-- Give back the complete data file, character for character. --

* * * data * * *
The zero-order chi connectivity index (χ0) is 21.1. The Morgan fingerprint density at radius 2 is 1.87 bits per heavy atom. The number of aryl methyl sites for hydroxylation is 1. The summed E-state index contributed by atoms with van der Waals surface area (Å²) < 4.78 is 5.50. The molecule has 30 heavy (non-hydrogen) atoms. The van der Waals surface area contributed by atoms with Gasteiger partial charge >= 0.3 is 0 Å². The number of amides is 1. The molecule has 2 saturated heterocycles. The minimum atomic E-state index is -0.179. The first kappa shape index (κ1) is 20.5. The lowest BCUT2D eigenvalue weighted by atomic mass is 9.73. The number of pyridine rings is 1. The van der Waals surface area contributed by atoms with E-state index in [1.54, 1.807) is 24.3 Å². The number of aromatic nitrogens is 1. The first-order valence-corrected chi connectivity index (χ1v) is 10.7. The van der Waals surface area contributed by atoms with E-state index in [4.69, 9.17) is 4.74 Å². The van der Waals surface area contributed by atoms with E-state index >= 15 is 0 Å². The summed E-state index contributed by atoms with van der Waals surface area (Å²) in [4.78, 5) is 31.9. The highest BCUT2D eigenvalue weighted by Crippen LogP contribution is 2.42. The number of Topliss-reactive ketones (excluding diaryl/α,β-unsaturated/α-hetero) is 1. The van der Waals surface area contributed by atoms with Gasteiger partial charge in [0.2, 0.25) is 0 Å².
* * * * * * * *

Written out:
The zero-order chi connectivity index (χ0) is 21.1. The Morgan fingerprint density at radius 2 is 1.87 bits per heavy atom. The number of aryl methyl sites for hydroxylation is 1. The summed E-state index contributed by atoms with van der Waals surface area (Å²) < 4.78 is 5.50. The molecule has 30 heavy (non-hydrogen) atoms. The van der Waals surface area contributed by atoms with Gasteiger partial charge >= 0.3 is 0 Å². The number of amides is 1. The molecule has 2 saturated heterocycles. The minimum atomic E-state index is -0.179. The first kappa shape index (κ1) is 20.5. The lowest BCUT2D eigenvalue weighted by atomic mass is 9.73. The number of pyridine rings is 1. The van der Waals surface area contributed by atoms with E-state index in [1.54, 1.807) is 24.3 Å². The number of aromatic nitrogens is 1. The first-order valence-corrected chi connectivity index (χ1v) is 10.7. The van der Waals surface area contributed by atoms with E-state index in [4.69, 9.17) is 4.74 Å². The van der Waals surface area contributed by atoms with E-state index >= 15 is 0 Å². The summed E-state index contributed by atoms with van der Waals surface area (Å²) in [4.78, 5) is 31.9. The highest BCUT2D eigenvalue weighted by Crippen LogP contribution is 2.42. The number of Topliss-reactive ketones (excluding diaryl/α,β-unsaturated/α-hetero) is 1. The van der Waals surface area contributed by atoms with Gasteiger partial charge in [0.2, 0.25) is 0 Å².